As far as cultural trends go, it’s safe to say that 2023 has been the year of the girl. Barbie finally hit cinemas and broke $1 billion at the box office; Taylor Swift’s bracelet-brandishing Eras Tour became the second highest grossing in history; Olivia Rodrigo dropped her second album Guts, the ultimate cusp-of-womanhood soundtrack. Meanwhile, everything on TikTok became girlified, from dinners, walks and maths to, er, beer – you get the gist – via clips and montages that held a mirror up to contemporary girlhood.
The girls in these scenarios aren’t always strictly “girls” – in fact, many of them are in their twenties. And so, over the summer, at the height of said girlification, there was much theorisation over what all of this actually means. Are we enforcing the patriarchy by infantalising ourselves and trivialising our own interests? Are we reclaiming the word “girl” and stripping it of its gendered association? Is this one big marketing campaign, or are we just having fun online?
Whatever’s behind it, this girlhood renaissance is also taking off among the demographic it actually describes. Specifically, it’s made many teen girls realise that, beyond IRL experiences and the judgmental sheen of Instagram or Twitter, they’re also craving digital outlets that cater to them – and them only. So where the hell can teenage girls go to be alone online?
This is a question that’s galvanised a spate of new digital hotspots dedicated to girlhood. 2019 saw the arrival of the now-48k-strong r/feemagers subreddit – a space “for teenagers, especially girls and members of the LGBTQ+ community, to embrace their coming-of-age”. This year, two new girl-focused platforms launched: Girlhood, created by 17-year-olds Sophia Rundle and Mia Sugimoto, two friends from Washington DC, and the Discord server girlblogsphere, a haven for tween and teen girls founded by Toronto-based Zoë London, 24.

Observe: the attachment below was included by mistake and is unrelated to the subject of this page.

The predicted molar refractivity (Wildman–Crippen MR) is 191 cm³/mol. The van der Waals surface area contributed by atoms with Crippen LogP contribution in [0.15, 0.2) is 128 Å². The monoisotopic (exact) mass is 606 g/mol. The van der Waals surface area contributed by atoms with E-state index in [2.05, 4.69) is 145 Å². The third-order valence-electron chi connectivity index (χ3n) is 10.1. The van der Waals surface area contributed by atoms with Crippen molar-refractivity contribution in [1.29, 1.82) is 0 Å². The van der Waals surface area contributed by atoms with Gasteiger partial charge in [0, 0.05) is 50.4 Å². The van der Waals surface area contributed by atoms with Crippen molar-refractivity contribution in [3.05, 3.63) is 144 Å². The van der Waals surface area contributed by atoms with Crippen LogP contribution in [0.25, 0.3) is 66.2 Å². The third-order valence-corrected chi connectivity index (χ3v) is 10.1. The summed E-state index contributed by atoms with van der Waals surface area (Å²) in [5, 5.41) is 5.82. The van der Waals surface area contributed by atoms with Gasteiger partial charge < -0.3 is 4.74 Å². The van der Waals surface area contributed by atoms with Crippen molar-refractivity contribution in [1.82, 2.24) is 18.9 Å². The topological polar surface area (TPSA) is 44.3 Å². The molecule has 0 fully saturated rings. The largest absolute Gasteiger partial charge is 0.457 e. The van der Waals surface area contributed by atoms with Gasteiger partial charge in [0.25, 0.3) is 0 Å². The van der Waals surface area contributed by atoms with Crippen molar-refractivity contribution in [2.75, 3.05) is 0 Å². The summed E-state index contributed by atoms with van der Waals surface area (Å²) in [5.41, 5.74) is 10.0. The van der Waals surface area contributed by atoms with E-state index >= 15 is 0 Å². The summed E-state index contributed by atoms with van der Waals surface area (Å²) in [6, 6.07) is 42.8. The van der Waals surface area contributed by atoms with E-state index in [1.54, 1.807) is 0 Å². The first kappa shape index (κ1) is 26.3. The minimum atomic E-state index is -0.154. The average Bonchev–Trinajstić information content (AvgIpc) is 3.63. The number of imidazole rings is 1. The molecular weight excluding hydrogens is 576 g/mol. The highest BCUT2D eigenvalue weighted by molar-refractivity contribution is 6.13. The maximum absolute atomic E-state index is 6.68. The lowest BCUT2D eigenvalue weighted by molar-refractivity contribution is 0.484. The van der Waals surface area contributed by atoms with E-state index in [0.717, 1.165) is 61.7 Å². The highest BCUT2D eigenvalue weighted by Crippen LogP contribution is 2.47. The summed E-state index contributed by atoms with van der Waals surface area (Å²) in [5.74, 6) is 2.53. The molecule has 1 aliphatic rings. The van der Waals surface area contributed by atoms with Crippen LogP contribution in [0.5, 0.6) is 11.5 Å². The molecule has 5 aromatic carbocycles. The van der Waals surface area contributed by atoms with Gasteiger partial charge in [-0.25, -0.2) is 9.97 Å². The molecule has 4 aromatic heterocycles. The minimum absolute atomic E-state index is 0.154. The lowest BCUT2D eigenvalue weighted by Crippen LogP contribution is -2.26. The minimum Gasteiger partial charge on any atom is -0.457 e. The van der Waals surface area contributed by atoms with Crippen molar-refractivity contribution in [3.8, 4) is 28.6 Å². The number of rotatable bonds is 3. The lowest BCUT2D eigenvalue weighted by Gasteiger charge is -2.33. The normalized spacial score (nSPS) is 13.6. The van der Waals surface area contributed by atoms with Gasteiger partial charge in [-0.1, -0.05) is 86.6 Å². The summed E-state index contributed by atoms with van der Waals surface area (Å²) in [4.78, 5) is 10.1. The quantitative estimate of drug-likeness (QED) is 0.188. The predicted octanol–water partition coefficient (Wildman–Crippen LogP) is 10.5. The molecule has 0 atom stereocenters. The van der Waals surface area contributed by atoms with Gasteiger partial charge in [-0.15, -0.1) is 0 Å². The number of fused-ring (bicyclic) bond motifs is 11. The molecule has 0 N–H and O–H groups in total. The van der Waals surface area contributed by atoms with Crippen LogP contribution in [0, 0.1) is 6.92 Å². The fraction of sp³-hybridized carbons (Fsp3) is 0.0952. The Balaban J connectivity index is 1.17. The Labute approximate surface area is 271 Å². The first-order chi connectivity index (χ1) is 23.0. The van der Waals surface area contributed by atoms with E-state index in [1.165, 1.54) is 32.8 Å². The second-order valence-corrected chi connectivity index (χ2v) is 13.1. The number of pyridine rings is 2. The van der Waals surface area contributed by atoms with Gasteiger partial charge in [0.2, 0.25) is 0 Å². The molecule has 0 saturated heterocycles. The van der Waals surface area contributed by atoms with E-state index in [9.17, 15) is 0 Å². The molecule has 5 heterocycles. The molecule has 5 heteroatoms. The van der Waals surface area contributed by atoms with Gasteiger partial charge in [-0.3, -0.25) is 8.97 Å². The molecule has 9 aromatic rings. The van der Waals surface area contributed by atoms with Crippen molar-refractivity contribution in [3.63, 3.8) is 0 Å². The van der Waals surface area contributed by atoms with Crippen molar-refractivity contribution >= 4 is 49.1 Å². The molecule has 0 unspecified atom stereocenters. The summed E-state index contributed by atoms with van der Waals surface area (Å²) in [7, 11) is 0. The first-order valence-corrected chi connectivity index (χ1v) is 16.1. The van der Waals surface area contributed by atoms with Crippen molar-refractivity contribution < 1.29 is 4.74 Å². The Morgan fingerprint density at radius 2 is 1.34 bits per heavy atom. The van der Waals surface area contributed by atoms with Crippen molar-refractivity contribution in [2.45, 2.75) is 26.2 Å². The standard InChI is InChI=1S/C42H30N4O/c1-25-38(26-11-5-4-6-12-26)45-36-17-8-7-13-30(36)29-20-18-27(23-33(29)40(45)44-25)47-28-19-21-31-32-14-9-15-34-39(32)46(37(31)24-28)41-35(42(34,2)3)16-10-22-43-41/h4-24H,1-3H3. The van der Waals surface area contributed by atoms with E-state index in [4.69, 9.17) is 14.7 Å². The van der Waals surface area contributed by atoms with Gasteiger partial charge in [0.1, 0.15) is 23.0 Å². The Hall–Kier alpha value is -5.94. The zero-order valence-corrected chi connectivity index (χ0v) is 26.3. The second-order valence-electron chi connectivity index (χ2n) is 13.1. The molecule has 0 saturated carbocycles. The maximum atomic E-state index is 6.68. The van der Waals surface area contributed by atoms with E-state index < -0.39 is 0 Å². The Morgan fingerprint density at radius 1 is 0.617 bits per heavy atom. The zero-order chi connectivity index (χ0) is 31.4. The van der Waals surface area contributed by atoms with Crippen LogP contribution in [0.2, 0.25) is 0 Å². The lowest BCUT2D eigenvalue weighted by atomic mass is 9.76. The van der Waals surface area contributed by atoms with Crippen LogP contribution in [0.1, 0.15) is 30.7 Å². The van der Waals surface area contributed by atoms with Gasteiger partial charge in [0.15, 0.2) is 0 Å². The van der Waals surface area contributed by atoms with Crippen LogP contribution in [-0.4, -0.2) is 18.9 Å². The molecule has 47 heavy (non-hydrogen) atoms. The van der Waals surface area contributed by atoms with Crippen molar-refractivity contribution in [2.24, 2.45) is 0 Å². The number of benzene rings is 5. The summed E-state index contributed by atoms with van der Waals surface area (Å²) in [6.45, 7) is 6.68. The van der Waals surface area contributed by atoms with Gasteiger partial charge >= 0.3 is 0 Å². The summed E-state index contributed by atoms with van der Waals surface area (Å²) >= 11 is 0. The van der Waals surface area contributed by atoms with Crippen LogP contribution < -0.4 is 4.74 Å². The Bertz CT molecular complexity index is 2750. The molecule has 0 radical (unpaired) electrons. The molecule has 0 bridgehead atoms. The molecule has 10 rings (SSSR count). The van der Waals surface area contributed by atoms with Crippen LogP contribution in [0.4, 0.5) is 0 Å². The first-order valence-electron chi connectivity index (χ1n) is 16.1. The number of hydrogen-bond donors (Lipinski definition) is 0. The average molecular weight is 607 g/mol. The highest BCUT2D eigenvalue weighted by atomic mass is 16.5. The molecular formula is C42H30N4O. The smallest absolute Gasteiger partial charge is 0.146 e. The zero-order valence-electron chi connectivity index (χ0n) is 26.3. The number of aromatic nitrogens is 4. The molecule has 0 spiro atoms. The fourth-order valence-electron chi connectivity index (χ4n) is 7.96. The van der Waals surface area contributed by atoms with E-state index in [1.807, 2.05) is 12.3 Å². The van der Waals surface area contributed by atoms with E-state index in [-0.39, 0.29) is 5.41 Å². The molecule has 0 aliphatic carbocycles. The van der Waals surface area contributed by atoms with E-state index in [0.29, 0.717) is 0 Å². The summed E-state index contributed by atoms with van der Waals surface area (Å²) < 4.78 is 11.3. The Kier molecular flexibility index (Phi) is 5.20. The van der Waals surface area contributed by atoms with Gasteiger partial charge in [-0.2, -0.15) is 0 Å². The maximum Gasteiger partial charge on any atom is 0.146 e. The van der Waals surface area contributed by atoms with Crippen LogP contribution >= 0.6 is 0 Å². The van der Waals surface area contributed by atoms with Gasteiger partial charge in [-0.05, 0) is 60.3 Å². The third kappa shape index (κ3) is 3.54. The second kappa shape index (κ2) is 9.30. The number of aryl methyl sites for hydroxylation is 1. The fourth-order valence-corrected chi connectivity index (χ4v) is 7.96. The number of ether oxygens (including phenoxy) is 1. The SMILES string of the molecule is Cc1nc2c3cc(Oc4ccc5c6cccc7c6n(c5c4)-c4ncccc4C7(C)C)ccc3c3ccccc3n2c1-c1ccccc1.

Girlhood, the website, was actually born out of Barbie-mania. Or, as Rundle puts it, inspired by the movie’s ability to “bring together girls of all ages and create a sense of community. We wanted to encapsulate this feeling of girlhood, where girls could turn to other girls their own age for advice and to read relatable stories.”
The pastel pink, Y2K-coded site, with its cutesy flowers and scrapbook-esque bubble writing (a pastiche of girlhood iconography gone by), comprises blogs about romance, friendships, sexuality and disability, and an agony aunt-esque advice page filled with conundrums that shine a light on the age-old anxieties of being a teenager. “How do I become okay with not having a lot of friends?” and “How do I get over a break-up” are just two of them.
The best thing about this format is Rundle and Sugimoto’s responses, which are peppered with anecdotes and read like you’re talking to your best mate. The pair do stress, though, that they aren’t mental health professionals – hence why they don’t speak on more serious topics such as sexual harassment or eating disorders.
Within weeks of launching over the summer, they amassed over 20,000 advice submissions, more than 84,000 followers on TikTok and 6,000 volunteer offers. “Girls all over the world really loved it,” Rundle continues. “We didn’t expect so much traction in so little time, but there really wasn’t anything like Girlhood anywhere else on the internet.”
As it turns out, there kind of was. Around the same time that Rundle and Sugimoto were launching Girlhood, Zoë London was establishing girlblogsphere. “Everything I do in relation to girlblogger culture is about being the cool-but-still-a-good-influence older sister figure, which I wish I had when I was 13 to 17 years old,” she tells me.
“The Discord is a community space for girls to connect with other girls who have similar interests, but in a way that’s modded so that discussions about more sensitive topics, like mental health and eating disorder recovery, are guided in a positive direction rather than a negative one.”